The gospel is not only the foundation for our service; it also radically purifies our motivation for service. In fact, serving others for reasons other than the gospel actually doesn’t make a lot of sense because of the philosophical contradictions beneath the surface.
Take, for example, the predominant worldview of Western culture today—the worldview of evolutionary process. In this thinking, the innate strengths and weaknesses of mankind best dictate what or who survives. So anytime help is extended to someone who is weak, this attacks the premise behind what is naturally best for mankind. Anytime a weak child or helpless person is served, the evolutionary worldview would maintain that humanity is assaulted because the weak are given an illogical, unnatural opportunity for extended survival. If it is really best for the weak to die so the shallow end of the gene pool can be cleared away, as evolutionary theory asserts, then serving others is hypocritical.
The human heart is immensely complex and deceitful. Therefore, a plethora of other motivations can claim to motivate our desire for service. In an altruistic society like ours that values volunteerism, for example, people (even believers) serve others for all kinds of reasons void of gospel motivation.
Some of us are motivated to serve because we value compassion. We see the terrible struggle someone else is facing, and it moves us emotionally. We imagine how life would be if we were in the same situation, so we do something out of sympathy, out of empathy. This sounds good at first. After all, Jesus once saw the harassed and helpless crowds and was moved by them (Matt. 9:36).
It is true that compassion often serves as a great starting point for service, but unless compassion is connected with something deeper, it is unsustainable. Because of our sinfulness, causes that appeal to compassion lose their impact as our senses are slowly numbed to the pain around us. Do you remember the first time you saw the commercial with the starving children? Do you still respond with the same sinking feeling in your gut? Compassion that’s only connected to human emotion quickly wanes in impact. Only compassion firmly connected to the gospel is sustainable.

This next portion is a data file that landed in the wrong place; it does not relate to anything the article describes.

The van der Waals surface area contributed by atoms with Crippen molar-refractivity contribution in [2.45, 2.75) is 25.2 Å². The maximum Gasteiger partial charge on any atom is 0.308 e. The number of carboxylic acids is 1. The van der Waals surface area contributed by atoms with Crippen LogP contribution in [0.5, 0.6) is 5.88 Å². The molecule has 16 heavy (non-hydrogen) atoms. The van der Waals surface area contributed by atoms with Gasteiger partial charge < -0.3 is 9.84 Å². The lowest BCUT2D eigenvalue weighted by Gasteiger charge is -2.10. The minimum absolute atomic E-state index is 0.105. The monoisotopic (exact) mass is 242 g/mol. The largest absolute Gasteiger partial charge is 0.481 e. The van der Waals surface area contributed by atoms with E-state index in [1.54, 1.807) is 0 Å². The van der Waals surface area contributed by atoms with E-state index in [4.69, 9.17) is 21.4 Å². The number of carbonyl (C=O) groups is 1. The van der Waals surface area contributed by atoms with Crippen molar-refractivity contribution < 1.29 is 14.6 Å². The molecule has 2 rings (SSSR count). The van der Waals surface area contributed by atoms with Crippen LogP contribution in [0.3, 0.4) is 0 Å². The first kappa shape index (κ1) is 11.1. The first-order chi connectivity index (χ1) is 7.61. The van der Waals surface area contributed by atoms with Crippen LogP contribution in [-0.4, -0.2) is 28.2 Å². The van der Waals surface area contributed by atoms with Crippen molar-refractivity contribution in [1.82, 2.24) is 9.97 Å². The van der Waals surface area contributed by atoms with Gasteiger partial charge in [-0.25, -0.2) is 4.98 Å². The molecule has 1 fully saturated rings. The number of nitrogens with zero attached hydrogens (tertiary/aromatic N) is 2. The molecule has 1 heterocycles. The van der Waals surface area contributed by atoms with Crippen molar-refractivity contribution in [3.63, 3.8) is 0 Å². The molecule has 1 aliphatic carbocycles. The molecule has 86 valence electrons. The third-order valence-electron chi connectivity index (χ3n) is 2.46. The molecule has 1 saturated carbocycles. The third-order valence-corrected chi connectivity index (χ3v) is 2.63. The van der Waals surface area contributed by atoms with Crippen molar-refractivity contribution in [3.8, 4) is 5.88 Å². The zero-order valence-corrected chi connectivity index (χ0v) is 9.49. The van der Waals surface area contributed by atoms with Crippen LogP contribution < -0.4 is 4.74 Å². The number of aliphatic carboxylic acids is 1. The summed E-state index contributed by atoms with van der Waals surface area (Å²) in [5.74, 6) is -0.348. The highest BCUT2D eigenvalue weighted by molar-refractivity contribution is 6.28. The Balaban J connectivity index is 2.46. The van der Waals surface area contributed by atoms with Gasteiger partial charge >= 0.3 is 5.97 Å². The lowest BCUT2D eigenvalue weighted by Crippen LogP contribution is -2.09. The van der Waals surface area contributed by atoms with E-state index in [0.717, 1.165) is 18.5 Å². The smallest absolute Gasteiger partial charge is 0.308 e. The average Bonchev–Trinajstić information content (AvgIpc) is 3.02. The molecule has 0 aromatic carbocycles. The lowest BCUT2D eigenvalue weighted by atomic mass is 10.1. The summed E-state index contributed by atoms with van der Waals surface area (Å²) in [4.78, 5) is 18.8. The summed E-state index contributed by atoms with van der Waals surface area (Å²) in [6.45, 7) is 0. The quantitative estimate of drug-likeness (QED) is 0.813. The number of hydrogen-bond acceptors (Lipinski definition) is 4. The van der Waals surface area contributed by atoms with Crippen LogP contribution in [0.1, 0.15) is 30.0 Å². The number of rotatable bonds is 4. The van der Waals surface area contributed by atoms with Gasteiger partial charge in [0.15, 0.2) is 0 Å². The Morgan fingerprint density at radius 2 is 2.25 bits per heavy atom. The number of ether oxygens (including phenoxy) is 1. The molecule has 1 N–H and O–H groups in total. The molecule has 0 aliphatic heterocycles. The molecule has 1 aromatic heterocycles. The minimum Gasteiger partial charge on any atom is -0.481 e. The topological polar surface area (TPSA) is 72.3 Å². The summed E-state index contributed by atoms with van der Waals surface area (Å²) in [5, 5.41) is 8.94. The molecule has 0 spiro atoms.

Compassion linked to the gospel is compassion that goes beyond merely observing hurting people; it sees hurting people and realizes that Jesus loves them furiously. Ultimately, then, it’s not our compassion but the compassion of Jesus that fuels and sustains our desire to act on another’s behalf. When we remember how gracious and compassionate Christ has been to us, our compassion is as sustainable as our remembrance of the gospel. Without Him, compassion will slowly but surely devolve into a weepy moment that we forget as soon as the commercial ends or someone breaks the mood with a funny joke.
Some are motivated to serve because of guilt. Many people feel guilty for their over-indulgent lifestyles, so to alleviate the guilt . . . they serve. She thinks, “Buying seven Coach purses is fine as long as I donate my old ones to the homeless shelter downtown.” Dropping some clothes in the donation bag numbs a person’s self-awareness of his or her materialism.
Sadly, many church leaders unintentionally use guilt as a quick and easy motivator to recruit volunteers “into ministry.”
- “Serve one hour a week, and you’ll go home feeling awesome.”
- “Feeling empty? Well, just help once a month in the preschool area.”
- “You’ve lived for ‘you’ all week; live just this one hour for our students.”
Guilt-driven serving is the antithesis of Jesus-driven serving, because alleviating guilt is ultimately about the person serving rather than the person being served. The person who serves to remove the guilt surrounding his selfish lifestyle is really serving himself.
Others serve out of sheer force. When we were growing up, we didn’t have to perform a certain number of “community service hours” in order to graduate. In many of today’s schools, however, students are required to “volunteer” for class credit. In some churches, youth pastors require students to complete a specific number of serving hours, like a judge passing out community service sentences to those charged with a DUI.
Have you ever called a customer service hotline just furious? Consider the poor guy who answers the phone. He has done nothing to you. He is not responsible for what was or was not in the box. He is simply operating under the policies that were set for him by someone higher up on the organizational food chain.